The Ghana Bar Association (GBA) has called on the Judicial Council to be bold and punish judges who administer bad judgements.
It said bad judgements made it difficult for the citizenry to repose confidence in the judicial system.
The President of the GBA, Mr Benson Nutsukpui, made the call at the opening of the GBA's 2018/2019 Annual General Meeting (AGM) in Koforidua last Monday.
Addressing about 1,500 members of the GBA, Mr Nutsukpui said the sheer volumes of cases must not affect the quality of judgement and rulings delivered by the High Court.
"The statement, ‘I have read the affidavit of both parties and I have heard counsel for both parties and I am of the opinion that the application lacks merit and should be dismissed,’ has become too familiar and rampant.
“There’s the urgent need to sanction judges who deliver truly atrocious judgements not befitting of the high office of a High Court judge. We as a Bar will ensure that persons recommended by the association to the bench are of proven integrity and standard befitting the high office,” he said.
Mr Nutsukpui also called on the Judicial Council to appoint more judges to the High Court as “the practice of assigning Court of Appeal judges as additional High Court judges in most cases to handle perceived high-profile cases, entrenches the perception of a weak High Court bench.”
He commended Chief Justice Sophia Akuffo for visiting the courts around the country to ensure that justice was delivered from the appropriate environment.
President Nana Addo Dankwa Akufo-Addo and a host of other key dignitaries were at the opening of the conference which is on the theme: “The impact of technology on the practice of Law: To move with the changing time”.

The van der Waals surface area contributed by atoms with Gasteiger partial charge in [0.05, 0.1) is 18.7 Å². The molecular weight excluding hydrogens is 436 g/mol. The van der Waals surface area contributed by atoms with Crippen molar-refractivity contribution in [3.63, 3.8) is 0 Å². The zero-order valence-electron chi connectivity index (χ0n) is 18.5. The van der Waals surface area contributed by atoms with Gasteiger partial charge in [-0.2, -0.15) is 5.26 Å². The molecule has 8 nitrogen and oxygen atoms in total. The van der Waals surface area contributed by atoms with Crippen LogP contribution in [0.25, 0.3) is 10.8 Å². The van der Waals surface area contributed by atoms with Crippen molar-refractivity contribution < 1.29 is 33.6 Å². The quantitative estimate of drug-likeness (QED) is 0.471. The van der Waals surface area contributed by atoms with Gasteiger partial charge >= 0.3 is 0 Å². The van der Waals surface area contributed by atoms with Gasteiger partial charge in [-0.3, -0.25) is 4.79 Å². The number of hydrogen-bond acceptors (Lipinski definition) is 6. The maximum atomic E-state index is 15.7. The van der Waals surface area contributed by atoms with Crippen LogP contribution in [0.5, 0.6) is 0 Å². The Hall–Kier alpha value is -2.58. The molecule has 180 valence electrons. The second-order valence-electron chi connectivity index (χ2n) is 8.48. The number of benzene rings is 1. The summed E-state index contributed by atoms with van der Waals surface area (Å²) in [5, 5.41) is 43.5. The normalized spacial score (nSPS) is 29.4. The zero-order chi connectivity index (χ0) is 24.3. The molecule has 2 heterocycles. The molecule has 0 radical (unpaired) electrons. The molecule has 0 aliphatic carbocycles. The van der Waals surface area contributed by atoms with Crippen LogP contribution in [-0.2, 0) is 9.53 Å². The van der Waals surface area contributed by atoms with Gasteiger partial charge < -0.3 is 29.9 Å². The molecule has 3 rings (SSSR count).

Mr Nutsukpui said legal education in the country was at the crossroads, given the number of students who wanted to be admitted to the Ghana School of Law.
He stressed the need for a fundamental overhaul of legal education and the future of the Ghana School of Law.
Mr Nutsukpui also commended the Judicial Council for reverting the process of promoting and recruiting judges to the old system that acknowledged experience instead of written examination.
The Minister of Justice and Attorney-General, Ms Gloria Akuffo, for her part, said the government had undertaken projects to digitise and automate the judicial system to enhance efficiency in justice delivery.
The Judiciary, she said, had introduced a number of technologically enhanced policies, including the e-case register in February 2018.
“When fully executed, information about the number of convicts, date convicted, nature of offences, number of persons on remand or who are simply being processed for court, among others, will be shared with the relevant state institutions,” she said.
The GBA conferred on Mr Justice William Atuguba a “Meritorious Honour of Outstanding Performance” and he was presented with a citation.
Mr Atuguba was called to the Bar in 1974 and retired as a Supreme Court Judge on July 1, 2018.